On his move to Carlisle, Hampton said: “It was actually through an ex-Leeds player, Clive Middlemass, who was manager. He was looking for someone to do the two roles of playing and being physio.
“The kitman would do the running onto the pitch when I played and I’d look after the injuries after the game. It was quite novel, really.
“After playing left-back for one season, I then retired to fully concentrate on being physio. I eventually went onto become assistant-manager and ended up staying there for about 10 years.
“During my time, Carlisle went on a run for several years. It really started with Mr (Michael) Knighton appearing and we won the Auto Windscreens Shields Trophy and won a couple of promotions. I’m now back working for the club with the School of Excellence, while being a chartered physio, so I’m keeping busy.
“My grandson has actually just been signed and he’s nine years old with a good left foot, so he might do alright hopefully...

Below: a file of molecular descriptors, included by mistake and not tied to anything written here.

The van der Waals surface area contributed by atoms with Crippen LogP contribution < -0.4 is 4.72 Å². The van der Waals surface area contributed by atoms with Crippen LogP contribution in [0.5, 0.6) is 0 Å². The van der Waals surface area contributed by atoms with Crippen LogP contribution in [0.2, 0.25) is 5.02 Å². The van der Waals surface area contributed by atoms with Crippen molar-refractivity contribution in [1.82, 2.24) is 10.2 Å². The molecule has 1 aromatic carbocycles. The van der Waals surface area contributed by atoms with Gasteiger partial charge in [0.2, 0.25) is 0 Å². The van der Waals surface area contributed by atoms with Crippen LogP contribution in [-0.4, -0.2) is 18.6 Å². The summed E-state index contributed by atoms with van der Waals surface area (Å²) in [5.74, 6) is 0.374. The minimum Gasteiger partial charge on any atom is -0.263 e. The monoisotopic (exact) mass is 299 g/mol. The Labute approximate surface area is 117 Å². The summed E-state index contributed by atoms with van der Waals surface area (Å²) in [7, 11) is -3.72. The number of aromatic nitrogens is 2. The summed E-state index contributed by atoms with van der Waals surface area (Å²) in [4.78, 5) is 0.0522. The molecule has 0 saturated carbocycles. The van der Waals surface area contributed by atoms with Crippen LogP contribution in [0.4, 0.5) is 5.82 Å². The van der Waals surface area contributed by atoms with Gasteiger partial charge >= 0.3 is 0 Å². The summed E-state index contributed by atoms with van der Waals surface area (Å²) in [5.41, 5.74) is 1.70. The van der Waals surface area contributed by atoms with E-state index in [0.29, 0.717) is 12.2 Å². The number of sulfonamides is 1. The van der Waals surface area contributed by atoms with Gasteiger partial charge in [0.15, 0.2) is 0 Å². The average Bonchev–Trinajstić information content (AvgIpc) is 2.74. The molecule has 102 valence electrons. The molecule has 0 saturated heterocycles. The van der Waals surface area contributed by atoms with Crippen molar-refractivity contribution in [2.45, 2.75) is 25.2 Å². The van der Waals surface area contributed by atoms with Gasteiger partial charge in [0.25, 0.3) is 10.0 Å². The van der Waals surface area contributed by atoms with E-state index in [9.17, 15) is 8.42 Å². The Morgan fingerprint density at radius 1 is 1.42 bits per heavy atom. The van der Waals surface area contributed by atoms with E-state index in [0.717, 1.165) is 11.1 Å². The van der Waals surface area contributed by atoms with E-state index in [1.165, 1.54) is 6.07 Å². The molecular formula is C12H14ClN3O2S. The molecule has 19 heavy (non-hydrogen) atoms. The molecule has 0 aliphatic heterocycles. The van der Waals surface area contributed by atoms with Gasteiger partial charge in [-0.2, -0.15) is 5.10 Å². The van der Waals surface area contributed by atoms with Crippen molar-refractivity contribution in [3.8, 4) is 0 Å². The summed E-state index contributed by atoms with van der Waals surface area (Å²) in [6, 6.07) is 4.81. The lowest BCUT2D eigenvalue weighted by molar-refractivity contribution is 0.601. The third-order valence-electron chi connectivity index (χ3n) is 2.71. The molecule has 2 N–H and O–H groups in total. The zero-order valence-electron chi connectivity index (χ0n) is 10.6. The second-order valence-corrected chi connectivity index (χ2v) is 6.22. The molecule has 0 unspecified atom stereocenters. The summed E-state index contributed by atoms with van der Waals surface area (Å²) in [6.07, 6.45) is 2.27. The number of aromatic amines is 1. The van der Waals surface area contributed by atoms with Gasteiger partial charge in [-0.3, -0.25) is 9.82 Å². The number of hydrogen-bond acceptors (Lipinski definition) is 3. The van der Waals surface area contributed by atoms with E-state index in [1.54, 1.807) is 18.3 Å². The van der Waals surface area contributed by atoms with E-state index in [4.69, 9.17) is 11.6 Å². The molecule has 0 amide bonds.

“In my time at Carlisle, I’ve been involved in the development of the likes of Rory Delap and we showed him how to throw the ball! Although at school, he could throw the javelin the furthest.
“There were others such as Matthew Jansen and Paul Murray, who went onto QPR. We had a batch of players who were really exceptional, sometimes in terms of good players it’s a case of few and far between.
“For me, I’m still delighted to involved in the game and it’s on my terms. I can do the physio work and then get involved with the coaching on Sunday mornings and stuff.
“I pop along to some games and Leeds had some good matches with Carlisle while in League One.
“I went to the game in the second leg when they beat Leeds (on penalties) in the Johnstone’s Paint Trophy and it was a great game.
“Leeds still have a terrific support and shouldn’t be in the league they are now even (Championship), but there you go – that’s football.”